ADVERSE REACTION SURVEILLANCE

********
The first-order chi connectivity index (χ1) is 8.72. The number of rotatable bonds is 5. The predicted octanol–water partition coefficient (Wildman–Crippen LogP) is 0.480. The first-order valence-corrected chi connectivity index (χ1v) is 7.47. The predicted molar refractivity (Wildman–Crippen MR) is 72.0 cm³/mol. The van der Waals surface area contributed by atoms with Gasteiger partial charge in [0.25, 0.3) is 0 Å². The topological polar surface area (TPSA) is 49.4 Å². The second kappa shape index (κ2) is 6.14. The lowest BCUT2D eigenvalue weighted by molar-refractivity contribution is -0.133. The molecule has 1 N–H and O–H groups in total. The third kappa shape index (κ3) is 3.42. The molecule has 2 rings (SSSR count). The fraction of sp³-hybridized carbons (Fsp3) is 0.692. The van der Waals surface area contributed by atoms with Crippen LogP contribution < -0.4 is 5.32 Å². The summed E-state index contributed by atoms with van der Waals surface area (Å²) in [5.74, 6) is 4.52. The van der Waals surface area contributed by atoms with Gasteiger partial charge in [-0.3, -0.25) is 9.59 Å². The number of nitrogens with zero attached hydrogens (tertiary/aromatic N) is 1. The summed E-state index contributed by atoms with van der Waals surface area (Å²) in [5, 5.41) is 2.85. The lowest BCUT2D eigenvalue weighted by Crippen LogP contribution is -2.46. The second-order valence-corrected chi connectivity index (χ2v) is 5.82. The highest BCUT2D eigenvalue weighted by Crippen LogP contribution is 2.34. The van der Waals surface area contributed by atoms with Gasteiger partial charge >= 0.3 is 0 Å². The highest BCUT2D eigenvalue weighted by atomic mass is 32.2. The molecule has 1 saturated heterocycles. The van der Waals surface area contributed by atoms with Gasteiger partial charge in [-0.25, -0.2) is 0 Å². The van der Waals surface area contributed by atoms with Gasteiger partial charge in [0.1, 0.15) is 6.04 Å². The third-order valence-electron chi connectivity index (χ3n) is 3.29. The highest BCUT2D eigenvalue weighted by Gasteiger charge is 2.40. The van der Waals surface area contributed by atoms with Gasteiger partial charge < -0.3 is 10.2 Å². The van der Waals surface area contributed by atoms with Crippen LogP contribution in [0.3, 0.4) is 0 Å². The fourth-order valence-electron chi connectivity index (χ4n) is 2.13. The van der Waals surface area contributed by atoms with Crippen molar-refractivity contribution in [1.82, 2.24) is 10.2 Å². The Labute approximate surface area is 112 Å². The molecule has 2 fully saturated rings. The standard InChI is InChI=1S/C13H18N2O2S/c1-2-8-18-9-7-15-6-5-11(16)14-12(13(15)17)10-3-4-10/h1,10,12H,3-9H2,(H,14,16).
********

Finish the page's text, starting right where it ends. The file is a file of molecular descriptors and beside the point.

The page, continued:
Almost all drugs have adverse effects associated with their use; these range in severity from mild inconven-iences to severe morbidity and death. Some adverse ef- fects are extensions of the drug’s pharmacological effect and are predictable, for example, orthostatic hypoten-sion with some antihypertensive agents, arrhythmias with certain cardioactive drugs, and electrolyte imbal-ance with diuretics. Other adverse effects are not pre-dictable and may occur rarely or be delayed for months or years before the association is recognized. Examples of such reactions are aplastic anemia associated with chloramphenicol and clear cell carcinoma of the uterus in offspring of women treated with diethylstilbestrol during pregnancy. Postmarketing surveillance programs and adverse reaction reporting systems may detect such events. The best defense against devastating adverse ac-tions is still the vigilance and suspicion of the physician.